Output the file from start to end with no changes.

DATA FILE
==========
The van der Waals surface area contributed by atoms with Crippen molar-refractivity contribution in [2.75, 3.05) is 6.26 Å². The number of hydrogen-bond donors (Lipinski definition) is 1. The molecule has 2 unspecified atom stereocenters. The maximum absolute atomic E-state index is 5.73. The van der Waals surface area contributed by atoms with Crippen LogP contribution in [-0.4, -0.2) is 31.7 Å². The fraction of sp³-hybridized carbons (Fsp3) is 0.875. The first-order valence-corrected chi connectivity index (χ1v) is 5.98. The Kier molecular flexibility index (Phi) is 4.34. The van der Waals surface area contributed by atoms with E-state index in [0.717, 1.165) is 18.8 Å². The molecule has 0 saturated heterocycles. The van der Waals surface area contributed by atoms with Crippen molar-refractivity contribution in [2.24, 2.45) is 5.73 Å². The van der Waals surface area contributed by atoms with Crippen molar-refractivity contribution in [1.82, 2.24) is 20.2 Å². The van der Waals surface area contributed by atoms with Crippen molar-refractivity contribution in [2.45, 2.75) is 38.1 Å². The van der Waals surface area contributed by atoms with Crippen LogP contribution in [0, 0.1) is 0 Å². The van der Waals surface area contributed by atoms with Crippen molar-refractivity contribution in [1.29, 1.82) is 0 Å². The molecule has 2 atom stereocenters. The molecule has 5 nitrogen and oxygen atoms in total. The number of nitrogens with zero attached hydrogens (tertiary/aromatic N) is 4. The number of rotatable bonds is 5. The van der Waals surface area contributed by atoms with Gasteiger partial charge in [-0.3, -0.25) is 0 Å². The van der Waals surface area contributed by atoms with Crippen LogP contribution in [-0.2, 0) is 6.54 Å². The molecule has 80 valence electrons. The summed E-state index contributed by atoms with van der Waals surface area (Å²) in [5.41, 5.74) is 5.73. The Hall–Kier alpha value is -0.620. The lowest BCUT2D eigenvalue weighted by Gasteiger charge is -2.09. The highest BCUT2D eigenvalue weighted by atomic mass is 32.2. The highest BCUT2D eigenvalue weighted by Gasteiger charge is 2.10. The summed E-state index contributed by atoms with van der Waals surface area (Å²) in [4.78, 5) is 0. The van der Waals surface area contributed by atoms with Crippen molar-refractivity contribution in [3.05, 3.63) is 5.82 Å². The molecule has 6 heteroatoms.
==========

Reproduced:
The van der Waals surface area contributed by atoms with Crippen molar-refractivity contribution in [2.75, 3.05) is 6.26 Å². The number of hydrogen-bond donors (Lipinski definition) is 1. The molecule has 2 unspecified atom stereocenters. The maximum absolute atomic E-state index is 5.73. The van der Waals surface area contributed by atoms with Crippen LogP contribution in [-0.4, -0.2) is 31.7 Å². The fraction of sp³-hybridized carbons (Fsp3) is 0.875. The first-order valence-corrected chi connectivity index (χ1v) is 5.98. The Kier molecular flexibility index (Phi) is 4.34. The van der Waals surface area contributed by atoms with E-state index in [0.717, 1.165) is 18.8 Å². The molecule has 0 saturated heterocycles. The van der Waals surface area contributed by atoms with Crippen molar-refractivity contribution in [2.24, 2.45) is 5.73 Å². The van der Waals surface area contributed by atoms with Crippen molar-refractivity contribution in [1.82, 2.24) is 20.2 Å². The van der Waals surface area contributed by atoms with Crippen molar-refractivity contribution in [2.45, 2.75) is 38.1 Å². The van der Waals surface area contributed by atoms with Crippen LogP contribution in [0, 0.1) is 0 Å². The van der Waals surface area contributed by atoms with Crippen molar-refractivity contribution in [1.29, 1.82) is 0 Å². The molecule has 2 atom stereocenters. The molecule has 5 nitrogen and oxygen atoms in total. The number of nitrogens with zero attached hydrogens (tertiary/aromatic N) is 4. The number of rotatable bonds is 5. The van der Waals surface area contributed by atoms with Gasteiger partial charge in [-0.3, -0.25) is 0 Å². The van der Waals surface area contributed by atoms with Crippen LogP contribution in [-0.2, 0) is 6.54 Å². The molecule has 80 valence electrons. The summed E-state index contributed by atoms with van der Waals surface area (Å²) in [5.41, 5.74) is 5.73. The Hall–Kier alpha value is -0.620. The lowest BCUT2D eigenvalue weighted by Gasteiger charge is -2.09. The highest BCUT2D eigenvalue weighted by atomic mass is 32.2. The highest BCUT2D eigenvalue weighted by Gasteiger charge is 2.10. The summed E-state index contributed by atoms with van der Waals surface area (Å²) in [4.78, 5) is 0. The van der Waals surface area contributed by atoms with Crippen molar-refractivity contribution in [3.05, 3.63) is 5.82 Å². The molecule has 6 heteroatoms.